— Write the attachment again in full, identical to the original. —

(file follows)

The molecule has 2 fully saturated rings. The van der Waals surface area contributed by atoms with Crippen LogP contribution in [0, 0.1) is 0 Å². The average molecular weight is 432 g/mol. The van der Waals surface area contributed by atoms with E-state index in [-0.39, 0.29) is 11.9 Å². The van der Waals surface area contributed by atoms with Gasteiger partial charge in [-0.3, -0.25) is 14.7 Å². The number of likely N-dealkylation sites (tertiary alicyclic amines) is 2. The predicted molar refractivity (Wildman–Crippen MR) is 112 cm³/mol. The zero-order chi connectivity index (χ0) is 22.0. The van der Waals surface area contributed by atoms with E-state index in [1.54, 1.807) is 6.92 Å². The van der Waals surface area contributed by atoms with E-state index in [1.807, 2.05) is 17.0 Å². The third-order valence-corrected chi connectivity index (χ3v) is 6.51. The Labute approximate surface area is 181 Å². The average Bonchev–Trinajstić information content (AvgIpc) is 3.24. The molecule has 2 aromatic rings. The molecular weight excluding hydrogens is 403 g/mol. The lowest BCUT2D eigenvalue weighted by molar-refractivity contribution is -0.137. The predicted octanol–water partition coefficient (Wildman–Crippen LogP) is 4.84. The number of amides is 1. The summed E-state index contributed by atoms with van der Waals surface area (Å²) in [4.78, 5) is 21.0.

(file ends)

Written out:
The molecule has 2 fully saturated rings. The van der Waals surface area contributed by atoms with Crippen LogP contribution in [0, 0.1) is 0 Å². The average molecular weight is 432 g/mol. The van der Waals surface area contributed by atoms with E-state index in [-0.39, 0.29) is 11.9 Å². The van der Waals surface area contributed by atoms with Gasteiger partial charge in [-0.3, -0.25) is 14.7 Å². The number of likely N-dealkylation sites (tertiary alicyclic amines) is 2. The predicted molar refractivity (Wildman–Crippen MR) is 112 cm³/mol. The zero-order chi connectivity index (χ0) is 22.0. The van der Waals surface area contributed by atoms with E-state index in [1.54, 1.807) is 6.92 Å². The van der Waals surface area contributed by atoms with E-state index in [1.807, 2.05) is 17.0 Å². The third-order valence-corrected chi connectivity index (χ3v) is 6.51. The Labute approximate surface area is 181 Å². The average Bonchev–Trinajstić information content (AvgIpc) is 3.24. The molecule has 2 aromatic rings. The molecular weight excluding hydrogens is 403 g/mol. The lowest BCUT2D eigenvalue weighted by molar-refractivity contribution is -0.137. The predicted octanol–water partition coefficient (Wildman–Crippen LogP) is 4.84. The number of amides is 1. The summed E-state index contributed by atoms with van der Waals surface area (Å²) in [4.78, 5) is 21.0.